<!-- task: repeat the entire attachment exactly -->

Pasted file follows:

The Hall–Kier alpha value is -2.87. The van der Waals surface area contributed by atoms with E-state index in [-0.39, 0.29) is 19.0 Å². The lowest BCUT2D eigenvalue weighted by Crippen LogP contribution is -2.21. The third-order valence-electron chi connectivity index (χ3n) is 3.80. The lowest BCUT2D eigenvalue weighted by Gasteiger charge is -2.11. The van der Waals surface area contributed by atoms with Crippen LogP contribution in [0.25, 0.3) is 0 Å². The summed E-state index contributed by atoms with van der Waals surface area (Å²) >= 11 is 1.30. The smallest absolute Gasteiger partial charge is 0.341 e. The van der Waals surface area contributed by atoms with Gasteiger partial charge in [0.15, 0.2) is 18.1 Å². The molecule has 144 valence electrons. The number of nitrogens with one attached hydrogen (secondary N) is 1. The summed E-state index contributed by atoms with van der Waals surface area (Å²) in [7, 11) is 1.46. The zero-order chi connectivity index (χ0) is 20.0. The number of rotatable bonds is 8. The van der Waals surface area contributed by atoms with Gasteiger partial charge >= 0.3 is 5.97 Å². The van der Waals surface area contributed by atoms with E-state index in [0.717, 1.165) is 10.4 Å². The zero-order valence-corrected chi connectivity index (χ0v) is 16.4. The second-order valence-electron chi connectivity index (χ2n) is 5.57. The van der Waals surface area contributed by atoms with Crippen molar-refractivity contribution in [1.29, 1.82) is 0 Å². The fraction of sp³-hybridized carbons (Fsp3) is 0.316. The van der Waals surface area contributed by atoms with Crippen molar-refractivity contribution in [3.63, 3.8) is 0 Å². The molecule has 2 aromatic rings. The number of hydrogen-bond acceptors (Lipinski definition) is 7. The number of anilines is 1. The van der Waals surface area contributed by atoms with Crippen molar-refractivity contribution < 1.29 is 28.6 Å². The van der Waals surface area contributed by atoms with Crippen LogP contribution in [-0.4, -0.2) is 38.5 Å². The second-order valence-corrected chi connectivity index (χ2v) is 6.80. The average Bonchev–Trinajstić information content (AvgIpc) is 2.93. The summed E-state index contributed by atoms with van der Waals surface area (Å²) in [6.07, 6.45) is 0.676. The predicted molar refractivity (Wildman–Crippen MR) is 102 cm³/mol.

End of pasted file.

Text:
The Hall–Kier alpha value is -2.87. The van der Waals surface area contributed by atoms with E-state index in [-0.39, 0.29) is 19.0 Å². The lowest BCUT2D eigenvalue weighted by Crippen LogP contribution is -2.21. The third-order valence-electron chi connectivity index (χ3n) is 3.80. The lowest BCUT2D eigenvalue weighted by Gasteiger charge is -2.11. The van der Waals surface area contributed by atoms with Crippen LogP contribution in [0.25, 0.3) is 0 Å². The summed E-state index contributed by atoms with van der Waals surface area (Å²) >= 11 is 1.30. The smallest absolute Gasteiger partial charge is 0.341 e. The van der Waals surface area contributed by atoms with Gasteiger partial charge in [0.15, 0.2) is 18.1 Å². The molecule has 144 valence electrons. The number of nitrogens with one attached hydrogen (secondary N) is 1. The summed E-state index contributed by atoms with van der Waals surface area (Å²) in [7, 11) is 1.46. The zero-order chi connectivity index (χ0) is 20.0. The number of rotatable bonds is 8. The van der Waals surface area contributed by atoms with Gasteiger partial charge >= 0.3 is 5.97 Å². The van der Waals surface area contributed by atoms with E-state index in [0.717, 1.165) is 10.4 Å². The zero-order valence-corrected chi connectivity index (χ0v) is 16.4. The second-order valence-electron chi connectivity index (χ2n) is 5.57. The van der Waals surface area contributed by atoms with Crippen molar-refractivity contribution in [1.29, 1.82) is 0 Å². The fraction of sp³-hybridized carbons (Fsp3) is 0.316. The van der Waals surface area contributed by atoms with Crippen molar-refractivity contribution in [3.63, 3.8) is 0 Å². The molecule has 2 aromatic rings. The number of hydrogen-bond acceptors (Lipinski definition) is 7. The number of anilines is 1. The van der Waals surface area contributed by atoms with Crippen molar-refractivity contribution < 1.29 is 28.6 Å². The van der Waals surface area contributed by atoms with Crippen LogP contribution in [-0.4, -0.2) is 38.5 Å². The second-order valence-corrected chi connectivity index (χ2v) is 6.80. The average Bonchev–Trinajstić information content (AvgIpc) is 2.93. The summed E-state index contributed by atoms with van der Waals surface area (Å²) in [6.07, 6.45) is 0.676. The predicted molar refractivity (Wildman–Crippen MR) is 102 cm³/mol.